Bush thanks Southern Baptists for prayer in meeting with Page, Chapman at White House
Thursday, October 12, 2006
WASHINGTON (BP)--Prayer was the topic of conversation when the president of the Southern Baptist Convention met with the president of the United States Oct. 11.
Other issues were on the agenda when President Bush welcomed SBC President Frank Page; his wife, Dayle; and SBC Executive Committee President Morris H. Chapman to the Oval Office. The day’s events -– including an hour-long news conference and a plane crash into a New York City high-rise building -– reduced what was supposed to be a 45-minute meeting to 20 minutes, however.
Page said he had planned to discuss some moral issues with the president, but “I did not have time for that. ... [I]n fact, [Bush] had requested that we speak about several issues.”
In the short time they had, prayer received most of the attention.
The meeting “primarily focused on prayer, on what prayer means to him” and how it undergirds and strengthens him, Page said of the president.
“I assured him of Southern Baptists’ support of him, particularly in our prayer support,” said Page, pastor of First Baptist Church in Taylors, S.C.
Page told Bush “perhaps the message that I’ve heard more than anything else” about the president from Southern Baptists “was that we pray for the president and Mrs. Bush” every day, especially for “wisdom, strength and endurance.”
Chapman, in a statement to Baptist Press, said the president “expressed his deep and sincere appreciation for the prayers of Southern Baptists.”
Page said he told the president that Southern Baptists feel strongly connected to him “because of our soul connection, because we believe we have a man [in the White House] who knows Christ and is not afraid to talk” about his Christian faith.
“He seemed delighted to hear that,” Page said.
The president also talked about evil and terrorism during their meeting, Page and Chapman said.
He “spoke briefly about the truth of the reality of evil” in the world and about the violence that sometimes is carried out in the name of religion, Page said.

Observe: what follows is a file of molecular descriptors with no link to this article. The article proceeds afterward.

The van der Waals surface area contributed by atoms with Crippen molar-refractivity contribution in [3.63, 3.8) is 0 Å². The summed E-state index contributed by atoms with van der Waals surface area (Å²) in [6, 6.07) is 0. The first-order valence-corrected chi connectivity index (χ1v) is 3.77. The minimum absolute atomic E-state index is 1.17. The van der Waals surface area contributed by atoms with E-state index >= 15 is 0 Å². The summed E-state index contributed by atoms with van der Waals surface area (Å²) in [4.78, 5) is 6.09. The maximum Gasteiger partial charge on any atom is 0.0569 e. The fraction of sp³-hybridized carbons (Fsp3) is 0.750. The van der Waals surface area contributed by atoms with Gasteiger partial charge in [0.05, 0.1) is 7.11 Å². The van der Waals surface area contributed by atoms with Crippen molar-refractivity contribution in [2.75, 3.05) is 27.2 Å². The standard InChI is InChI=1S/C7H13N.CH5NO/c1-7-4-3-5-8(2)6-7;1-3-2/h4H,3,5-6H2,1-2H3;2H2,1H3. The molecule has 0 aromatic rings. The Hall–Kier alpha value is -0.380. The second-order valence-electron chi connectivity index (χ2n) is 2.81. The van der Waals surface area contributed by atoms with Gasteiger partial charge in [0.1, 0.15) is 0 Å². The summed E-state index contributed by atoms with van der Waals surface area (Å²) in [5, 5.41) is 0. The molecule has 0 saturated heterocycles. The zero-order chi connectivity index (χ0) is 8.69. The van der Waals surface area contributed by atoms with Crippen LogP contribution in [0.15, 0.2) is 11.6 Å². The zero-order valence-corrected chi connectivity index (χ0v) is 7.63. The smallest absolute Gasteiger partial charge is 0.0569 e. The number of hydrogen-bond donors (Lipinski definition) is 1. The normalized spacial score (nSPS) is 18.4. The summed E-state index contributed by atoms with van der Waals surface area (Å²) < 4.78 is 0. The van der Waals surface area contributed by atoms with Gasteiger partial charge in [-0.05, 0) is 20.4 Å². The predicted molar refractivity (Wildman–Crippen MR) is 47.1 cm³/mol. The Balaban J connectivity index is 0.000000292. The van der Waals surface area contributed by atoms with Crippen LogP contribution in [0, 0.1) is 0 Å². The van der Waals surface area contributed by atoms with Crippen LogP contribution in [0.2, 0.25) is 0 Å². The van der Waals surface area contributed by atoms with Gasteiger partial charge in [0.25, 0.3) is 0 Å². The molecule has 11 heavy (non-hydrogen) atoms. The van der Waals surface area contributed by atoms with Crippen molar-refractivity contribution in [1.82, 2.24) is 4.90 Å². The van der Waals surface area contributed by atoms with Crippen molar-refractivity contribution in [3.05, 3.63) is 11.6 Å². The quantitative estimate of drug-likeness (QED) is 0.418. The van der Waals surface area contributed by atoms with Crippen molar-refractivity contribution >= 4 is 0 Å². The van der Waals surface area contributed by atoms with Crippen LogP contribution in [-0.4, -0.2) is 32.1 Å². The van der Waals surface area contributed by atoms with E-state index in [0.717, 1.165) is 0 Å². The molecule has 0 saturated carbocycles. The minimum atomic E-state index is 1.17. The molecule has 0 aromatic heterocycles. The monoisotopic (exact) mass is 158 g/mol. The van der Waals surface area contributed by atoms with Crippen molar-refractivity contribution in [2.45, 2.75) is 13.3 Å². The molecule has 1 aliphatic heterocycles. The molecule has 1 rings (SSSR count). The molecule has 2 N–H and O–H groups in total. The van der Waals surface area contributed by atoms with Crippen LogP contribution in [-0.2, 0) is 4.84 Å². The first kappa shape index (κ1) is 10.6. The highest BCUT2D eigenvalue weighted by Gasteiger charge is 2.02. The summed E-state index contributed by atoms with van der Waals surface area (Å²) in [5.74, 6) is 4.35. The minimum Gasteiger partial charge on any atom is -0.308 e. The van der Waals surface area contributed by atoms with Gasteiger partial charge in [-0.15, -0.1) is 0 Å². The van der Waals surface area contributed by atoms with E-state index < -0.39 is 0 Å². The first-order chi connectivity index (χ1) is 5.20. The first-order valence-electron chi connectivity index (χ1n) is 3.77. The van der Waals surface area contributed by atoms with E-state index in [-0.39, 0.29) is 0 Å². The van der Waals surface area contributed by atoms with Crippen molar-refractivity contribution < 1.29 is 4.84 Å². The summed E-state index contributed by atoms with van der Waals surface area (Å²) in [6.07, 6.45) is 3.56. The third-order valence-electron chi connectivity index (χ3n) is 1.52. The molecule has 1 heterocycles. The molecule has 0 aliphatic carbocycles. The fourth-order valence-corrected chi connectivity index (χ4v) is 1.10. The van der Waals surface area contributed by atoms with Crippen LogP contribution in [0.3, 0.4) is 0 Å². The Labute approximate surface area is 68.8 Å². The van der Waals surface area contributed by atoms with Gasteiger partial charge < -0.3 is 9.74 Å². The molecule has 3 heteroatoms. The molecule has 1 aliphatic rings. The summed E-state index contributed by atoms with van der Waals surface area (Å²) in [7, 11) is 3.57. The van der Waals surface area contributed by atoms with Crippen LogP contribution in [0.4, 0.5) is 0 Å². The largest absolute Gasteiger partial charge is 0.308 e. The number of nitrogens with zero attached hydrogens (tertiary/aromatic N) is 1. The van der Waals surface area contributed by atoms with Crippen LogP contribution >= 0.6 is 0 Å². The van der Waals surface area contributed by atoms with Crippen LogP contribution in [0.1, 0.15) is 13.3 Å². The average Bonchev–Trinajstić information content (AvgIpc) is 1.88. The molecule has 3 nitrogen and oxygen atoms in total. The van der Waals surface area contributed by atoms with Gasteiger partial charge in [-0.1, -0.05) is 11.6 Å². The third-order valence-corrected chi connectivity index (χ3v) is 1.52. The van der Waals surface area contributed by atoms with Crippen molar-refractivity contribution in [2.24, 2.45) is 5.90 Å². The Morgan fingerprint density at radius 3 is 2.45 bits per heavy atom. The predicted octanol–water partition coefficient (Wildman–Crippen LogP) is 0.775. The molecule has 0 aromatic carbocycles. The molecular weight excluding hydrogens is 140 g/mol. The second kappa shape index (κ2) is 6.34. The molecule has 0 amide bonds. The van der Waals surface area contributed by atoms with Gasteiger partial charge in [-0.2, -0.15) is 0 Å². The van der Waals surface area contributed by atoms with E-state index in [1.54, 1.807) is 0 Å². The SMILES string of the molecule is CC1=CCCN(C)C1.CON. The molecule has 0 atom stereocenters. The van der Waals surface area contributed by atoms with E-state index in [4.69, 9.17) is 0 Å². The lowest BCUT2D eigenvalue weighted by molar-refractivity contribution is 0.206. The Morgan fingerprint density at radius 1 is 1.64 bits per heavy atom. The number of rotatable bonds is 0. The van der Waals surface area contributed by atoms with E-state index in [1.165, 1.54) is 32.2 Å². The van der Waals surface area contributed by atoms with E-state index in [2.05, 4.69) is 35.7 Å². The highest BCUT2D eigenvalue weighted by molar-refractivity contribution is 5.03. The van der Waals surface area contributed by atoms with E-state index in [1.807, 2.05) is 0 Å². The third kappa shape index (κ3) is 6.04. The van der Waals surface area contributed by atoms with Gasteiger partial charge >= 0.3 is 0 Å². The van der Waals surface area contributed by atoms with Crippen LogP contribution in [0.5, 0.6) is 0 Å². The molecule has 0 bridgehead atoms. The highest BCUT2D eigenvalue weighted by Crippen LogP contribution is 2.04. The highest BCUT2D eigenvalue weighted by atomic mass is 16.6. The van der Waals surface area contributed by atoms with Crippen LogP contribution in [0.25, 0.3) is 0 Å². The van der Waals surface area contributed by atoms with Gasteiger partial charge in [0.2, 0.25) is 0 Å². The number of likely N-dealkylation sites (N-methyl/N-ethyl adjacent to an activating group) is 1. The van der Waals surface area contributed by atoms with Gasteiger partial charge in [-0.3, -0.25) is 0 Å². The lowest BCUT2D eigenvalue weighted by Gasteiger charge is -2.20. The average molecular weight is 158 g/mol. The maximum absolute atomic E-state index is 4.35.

Chapman said, “The president spoke of his resolve to defeat terrorism wherever it threatens to disrupt peace and security in the world and to spread democracy around the globe.”
Chapman noted the president’s optimism, adding that Bush “spoke of his everyday reliance upon the guidance of God’s Spirit and the importance of faith in his life and leadership.”
Bush pointed out to his guests that the presidential seal on the rug in the Oval Office was designed to convey optimism, Chapman said.
“[The president] stated that in his opinion, ‘Optimism is a necessary characteristic of every successful leader,’” Chapman said. “He asked, almost parenthetically, why people would want to follow a pessimist who always dwells upon the negatives rather than upon the positives that can be seen through the lens of optimism and faith.”
Page, who was elected SBC president in June, acknowledged that all Southern Baptists do not agree with the president on some issues but by praying for him they are praying “as Scripture commands.”
Page said he encouraged Bush “to consider strongly speaking to us in person” at next year’s convention in San Antonio.
At Bush’s request, Page prayed at the close of the meeting for the president, his wife and the cause of freedom.
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